6. Salary Transparency
Compensation is a core aspect of why people apply for jobs, and candidates want to make sure that they’re applying for positions that meet their compensation expectations. Although many other elements can lead someone to apply, 61% of applicants consider salary range to be the most important element of a job description. Listing a transparent, accurate salary range can be an easy way to attract qualified candidates and encourage them to apply.
7. Tone Boosts Interest
Seventy-six percent of job seekers report having positive impressions of companies that have job descriptions written in a neutral tone. This compares to 60% for companies that use a casual tone and 68% for companies that use a formal tone. Remaining neutral could make for better first impressions—if that’s a true reflection of your culture and business approach.
8. Clarity is Key
Seventy-two percent of hiring managers believe they’re posting clear job postings, but only 36% of candidates agree. As a hiring manager, you have an inside perspective on each role and its requirements. Because you know it backwards and forwards, you may unintentionally leave out key details that candidates need when reading over job descriptions. Try having a second pair of eyes review your job posting to ensure the information is clear and informative.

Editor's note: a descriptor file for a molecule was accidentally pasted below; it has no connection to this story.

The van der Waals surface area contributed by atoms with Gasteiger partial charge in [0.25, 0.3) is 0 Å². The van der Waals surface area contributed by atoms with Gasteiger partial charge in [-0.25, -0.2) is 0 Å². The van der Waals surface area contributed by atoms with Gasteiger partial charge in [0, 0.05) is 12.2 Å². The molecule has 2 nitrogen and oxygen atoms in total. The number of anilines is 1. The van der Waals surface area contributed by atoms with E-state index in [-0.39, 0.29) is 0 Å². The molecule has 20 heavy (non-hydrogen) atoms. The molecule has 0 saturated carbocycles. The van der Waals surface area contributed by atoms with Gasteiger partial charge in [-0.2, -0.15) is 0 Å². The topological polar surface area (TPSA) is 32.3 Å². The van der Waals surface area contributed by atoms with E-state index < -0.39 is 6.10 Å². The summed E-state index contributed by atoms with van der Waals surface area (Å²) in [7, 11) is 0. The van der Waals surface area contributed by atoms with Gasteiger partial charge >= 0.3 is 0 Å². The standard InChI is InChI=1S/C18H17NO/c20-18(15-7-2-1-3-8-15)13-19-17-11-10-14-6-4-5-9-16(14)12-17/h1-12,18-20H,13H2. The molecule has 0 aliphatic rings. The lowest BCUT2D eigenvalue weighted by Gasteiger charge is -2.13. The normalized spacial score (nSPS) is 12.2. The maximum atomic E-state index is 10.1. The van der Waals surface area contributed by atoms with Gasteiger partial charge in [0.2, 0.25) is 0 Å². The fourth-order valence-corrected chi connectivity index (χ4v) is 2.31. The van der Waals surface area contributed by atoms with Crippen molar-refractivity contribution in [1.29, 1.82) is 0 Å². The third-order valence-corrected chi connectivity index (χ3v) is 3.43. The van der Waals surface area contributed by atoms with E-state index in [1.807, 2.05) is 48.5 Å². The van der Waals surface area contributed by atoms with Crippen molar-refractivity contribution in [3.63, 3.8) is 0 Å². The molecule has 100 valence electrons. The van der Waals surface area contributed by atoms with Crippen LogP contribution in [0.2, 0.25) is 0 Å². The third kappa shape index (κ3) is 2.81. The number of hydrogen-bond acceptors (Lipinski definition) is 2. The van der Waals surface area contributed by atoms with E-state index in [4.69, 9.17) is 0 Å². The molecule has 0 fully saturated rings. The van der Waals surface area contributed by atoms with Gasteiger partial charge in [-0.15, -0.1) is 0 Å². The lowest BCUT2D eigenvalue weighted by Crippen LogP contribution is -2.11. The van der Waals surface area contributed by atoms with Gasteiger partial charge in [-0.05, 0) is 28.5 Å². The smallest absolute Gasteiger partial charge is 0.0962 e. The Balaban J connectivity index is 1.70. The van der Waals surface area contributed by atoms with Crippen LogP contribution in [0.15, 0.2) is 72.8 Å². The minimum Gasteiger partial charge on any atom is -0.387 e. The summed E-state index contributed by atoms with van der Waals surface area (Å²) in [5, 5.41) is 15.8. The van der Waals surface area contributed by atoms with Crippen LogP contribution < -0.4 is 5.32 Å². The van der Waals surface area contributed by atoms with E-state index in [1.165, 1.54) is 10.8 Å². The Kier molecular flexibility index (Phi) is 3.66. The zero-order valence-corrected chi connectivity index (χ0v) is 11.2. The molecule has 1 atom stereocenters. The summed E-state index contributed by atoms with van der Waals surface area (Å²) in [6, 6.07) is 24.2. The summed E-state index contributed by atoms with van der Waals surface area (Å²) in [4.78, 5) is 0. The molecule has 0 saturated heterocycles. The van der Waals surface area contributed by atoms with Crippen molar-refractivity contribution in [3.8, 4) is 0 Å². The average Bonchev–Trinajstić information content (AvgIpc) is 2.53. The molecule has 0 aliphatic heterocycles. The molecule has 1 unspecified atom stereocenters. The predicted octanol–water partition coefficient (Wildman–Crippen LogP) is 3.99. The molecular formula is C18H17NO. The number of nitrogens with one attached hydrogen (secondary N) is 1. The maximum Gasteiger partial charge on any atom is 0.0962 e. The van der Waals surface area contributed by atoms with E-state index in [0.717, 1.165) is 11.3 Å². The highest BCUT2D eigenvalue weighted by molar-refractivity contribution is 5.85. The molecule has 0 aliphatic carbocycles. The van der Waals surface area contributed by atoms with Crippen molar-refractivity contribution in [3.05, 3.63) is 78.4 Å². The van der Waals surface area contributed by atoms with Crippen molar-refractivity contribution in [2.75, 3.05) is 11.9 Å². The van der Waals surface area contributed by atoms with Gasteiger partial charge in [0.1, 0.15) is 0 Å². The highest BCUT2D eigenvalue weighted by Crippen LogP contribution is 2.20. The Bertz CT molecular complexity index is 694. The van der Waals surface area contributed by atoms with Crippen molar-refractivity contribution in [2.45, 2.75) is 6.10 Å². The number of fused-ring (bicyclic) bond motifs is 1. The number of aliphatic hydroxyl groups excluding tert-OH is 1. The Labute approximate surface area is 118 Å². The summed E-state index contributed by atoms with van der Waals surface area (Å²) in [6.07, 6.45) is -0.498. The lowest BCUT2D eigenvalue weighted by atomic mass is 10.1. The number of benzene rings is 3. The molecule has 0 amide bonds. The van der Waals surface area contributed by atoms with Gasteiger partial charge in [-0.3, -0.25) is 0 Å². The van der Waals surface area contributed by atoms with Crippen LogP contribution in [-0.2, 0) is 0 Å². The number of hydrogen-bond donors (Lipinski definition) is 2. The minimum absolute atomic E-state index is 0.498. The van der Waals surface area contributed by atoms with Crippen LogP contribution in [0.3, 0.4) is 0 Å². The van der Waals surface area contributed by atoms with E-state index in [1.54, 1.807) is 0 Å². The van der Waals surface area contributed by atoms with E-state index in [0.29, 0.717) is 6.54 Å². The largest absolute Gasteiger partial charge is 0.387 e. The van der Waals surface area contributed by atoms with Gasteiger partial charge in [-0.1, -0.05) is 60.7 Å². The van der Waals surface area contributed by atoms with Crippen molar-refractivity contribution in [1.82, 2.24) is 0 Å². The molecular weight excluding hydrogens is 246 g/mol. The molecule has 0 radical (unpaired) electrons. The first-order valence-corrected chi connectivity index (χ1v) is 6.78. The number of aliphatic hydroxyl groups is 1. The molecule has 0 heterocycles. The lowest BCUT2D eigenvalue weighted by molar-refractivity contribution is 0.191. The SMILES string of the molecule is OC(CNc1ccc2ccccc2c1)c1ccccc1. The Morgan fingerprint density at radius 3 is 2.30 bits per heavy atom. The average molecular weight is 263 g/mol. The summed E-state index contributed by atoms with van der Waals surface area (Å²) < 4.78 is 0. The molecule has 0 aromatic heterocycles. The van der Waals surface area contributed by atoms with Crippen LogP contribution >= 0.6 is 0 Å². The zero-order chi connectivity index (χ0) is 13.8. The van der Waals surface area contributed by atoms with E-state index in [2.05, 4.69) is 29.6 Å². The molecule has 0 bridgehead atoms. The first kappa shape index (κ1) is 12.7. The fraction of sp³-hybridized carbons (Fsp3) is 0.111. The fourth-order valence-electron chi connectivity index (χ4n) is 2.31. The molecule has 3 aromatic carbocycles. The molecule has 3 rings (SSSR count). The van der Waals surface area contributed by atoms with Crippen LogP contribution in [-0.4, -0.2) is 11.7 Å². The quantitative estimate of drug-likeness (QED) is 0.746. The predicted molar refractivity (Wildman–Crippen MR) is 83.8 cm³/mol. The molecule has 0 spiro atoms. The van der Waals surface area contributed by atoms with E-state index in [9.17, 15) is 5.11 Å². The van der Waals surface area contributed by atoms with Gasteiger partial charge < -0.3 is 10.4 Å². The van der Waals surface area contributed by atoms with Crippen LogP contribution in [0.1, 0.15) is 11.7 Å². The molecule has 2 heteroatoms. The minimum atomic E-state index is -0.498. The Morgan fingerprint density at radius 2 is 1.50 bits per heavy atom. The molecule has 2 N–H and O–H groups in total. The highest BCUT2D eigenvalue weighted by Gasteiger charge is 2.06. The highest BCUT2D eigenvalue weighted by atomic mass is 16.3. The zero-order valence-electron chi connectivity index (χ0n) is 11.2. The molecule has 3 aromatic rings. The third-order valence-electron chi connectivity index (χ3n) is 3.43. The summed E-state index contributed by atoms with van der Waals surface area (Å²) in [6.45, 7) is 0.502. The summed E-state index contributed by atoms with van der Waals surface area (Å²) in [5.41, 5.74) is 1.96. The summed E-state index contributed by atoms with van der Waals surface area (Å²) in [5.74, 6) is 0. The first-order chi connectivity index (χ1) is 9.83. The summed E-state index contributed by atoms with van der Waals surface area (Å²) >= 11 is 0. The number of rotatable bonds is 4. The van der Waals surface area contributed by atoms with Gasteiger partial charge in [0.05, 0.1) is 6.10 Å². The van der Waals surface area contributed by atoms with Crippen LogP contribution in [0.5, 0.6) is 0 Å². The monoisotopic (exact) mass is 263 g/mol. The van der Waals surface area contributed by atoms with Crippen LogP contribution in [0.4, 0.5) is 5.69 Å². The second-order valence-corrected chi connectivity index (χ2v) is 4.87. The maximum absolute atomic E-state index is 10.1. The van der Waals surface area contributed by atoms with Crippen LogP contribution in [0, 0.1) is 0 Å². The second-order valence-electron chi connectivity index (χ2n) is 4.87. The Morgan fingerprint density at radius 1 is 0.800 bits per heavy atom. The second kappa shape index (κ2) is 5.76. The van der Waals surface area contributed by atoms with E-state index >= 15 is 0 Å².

Application submissions peak on Mondays and Tuesdays according to LinkedIn and ZipRecruiter, then slowly decrease throughout the week. The timing of your job posting may have a significant impact on the number of responses you receive, since statistics state the majority of applicants apply for jobs earlier in the week.
If you’re experiencing some roadblocks with applications, try having job listings ready to post early Monday morning. That approach could help boost your posting to the top of job board search results and get you a few more candidates, helping you leverage this trend.
10. Inclusive Phrasing
We mentioned that neutral tones can help application results but so could inclusive wording. Using words that are typically deemed either masculine or feminine could unknowingly dissuade candidates from applying. Job descriptions that only use neutral words ended up netting 42% more responses than those that used more “gendered” terms. By editing your job descriptions to be more neutral and inclusive, you can ensure that the role appeals to a wider audience.
Narrow Your Options with Ease
Keeping these stats in mind when writing your job descriptions can help you find the best candidate for the role. By fully optimizing your job postings, you can both boost overall application rates and ensure that the right talent applies.
If you’re ready for a helping hand to make this all easier, Insight Global can help. Not only can we help craft the perfect job description, we can also source and vet candidates so you can get right down to hiring and building your team. Connect with our expert recruiting teams today!